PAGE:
The global online industry is witnessing an unprecedented a boom, and the domestic scene is no different. So, what is the big news? The news is that the domestic Internet industry, or what is increasingly being referred to as the new or rich media, is becoming an area of interest for all and sundry. Be it traditional media owners or venture capitalists or conventional advertising agencies chasing online design firms, everybody making a beeline to snap up the bounty from the worldwide web. From starters to veterans, everybody is rushing out to get a toehold in the online bandwagon that looks promising with every passing day and thereby give the whole world a new dimension. Literally!
Before looking at what’s going on at present, let’s just revisit the past to see the factors that have helped create the whirlpool that has captured the fancy of everybody and anybody the world over. It has been long since we’ve established ourselves as the IT powerhouse of the world. We’ve also seen a lot of Internet penetration by our own standards, in terms of increase in the number of people regularly going online and using the services offered therein. According to the latest numbers from the sectoral regulator Trai, the Internet is being accessed by around 50 million people in the country, and these figures make it among the largest in the world. The reason for this can be attributed to the fact that the prices of computers and computer hardware, be it the personal computers or the laptops or the software and other add-ons, have gone down drastically over the past few years; and they are heading further south by the day.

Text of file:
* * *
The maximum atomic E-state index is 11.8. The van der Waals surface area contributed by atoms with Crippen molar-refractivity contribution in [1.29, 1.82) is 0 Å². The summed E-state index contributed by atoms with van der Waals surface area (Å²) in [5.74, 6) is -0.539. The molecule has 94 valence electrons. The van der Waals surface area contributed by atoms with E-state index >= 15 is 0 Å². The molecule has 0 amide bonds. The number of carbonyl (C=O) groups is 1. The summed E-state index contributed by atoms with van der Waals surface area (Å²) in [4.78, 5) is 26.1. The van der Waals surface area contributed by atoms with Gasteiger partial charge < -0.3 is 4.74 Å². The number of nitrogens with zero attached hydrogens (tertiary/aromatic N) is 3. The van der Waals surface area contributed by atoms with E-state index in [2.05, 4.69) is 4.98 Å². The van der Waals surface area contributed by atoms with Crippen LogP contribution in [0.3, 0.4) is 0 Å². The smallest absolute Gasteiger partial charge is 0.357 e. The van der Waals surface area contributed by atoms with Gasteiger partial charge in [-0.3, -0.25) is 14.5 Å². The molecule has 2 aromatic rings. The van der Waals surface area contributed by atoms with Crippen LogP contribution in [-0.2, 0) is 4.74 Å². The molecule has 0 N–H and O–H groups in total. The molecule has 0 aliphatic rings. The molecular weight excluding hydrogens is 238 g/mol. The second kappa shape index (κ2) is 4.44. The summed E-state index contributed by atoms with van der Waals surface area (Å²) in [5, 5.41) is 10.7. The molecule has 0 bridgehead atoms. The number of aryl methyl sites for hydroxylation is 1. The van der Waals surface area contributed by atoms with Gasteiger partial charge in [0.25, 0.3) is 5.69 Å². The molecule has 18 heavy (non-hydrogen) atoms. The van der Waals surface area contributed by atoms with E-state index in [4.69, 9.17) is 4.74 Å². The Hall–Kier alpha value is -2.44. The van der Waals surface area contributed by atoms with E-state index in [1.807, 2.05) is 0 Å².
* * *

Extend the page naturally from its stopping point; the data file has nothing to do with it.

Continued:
The domestic advertising industry has also seen the trends and is increasingly getting upbeat about the activities in the online space. This can be seen from the very fact that today a number of major advertisers have started allocating a part of their ad budgets for the online platform. That the marketer is getting more educated about the benefits of the online media and recognises that this is an effective tool to enter into a dialogue with his target group without risking to be intrusive, as the traditional media is often accused to be, is the biggest change and the windfall too. Today it’s difficult to imagine a media plan without a space for the online media though it is yet to claim a considerable share of the overall ad pie. And this is confirmed by the latest Icube 2007 report too, according to which, the number of Internet users in the country has reached 42 million as on March 2007, up from 32 million in March 2006. With these kinds of numbers which media planner or brand manager can afford to look away from this medium?
Adding to the advantage is the mass proliferation of another communication device that has brought about a dramatic communication revolution-the tiny cellphone. Now, increasingly the cellphone is being looked as another powerful ad serving platform. And thanks to the move towards convergence, advertising via the Internet is fast gaining currency both among advertisers and among consumers.
As the familiarity with the online medium is touching new heights by the day, the currents can be felt. A number of offline brands are queuing up to be present on the online media. The Net has also gone a long way to change the way people communicate, gather information, share data and other similar activities. It has also transformed the way things are bought and sold. According to the Internet and Mobile Association of India, the B2C e-Commerce market will be worth Rs 2300 crore by the end of 2007.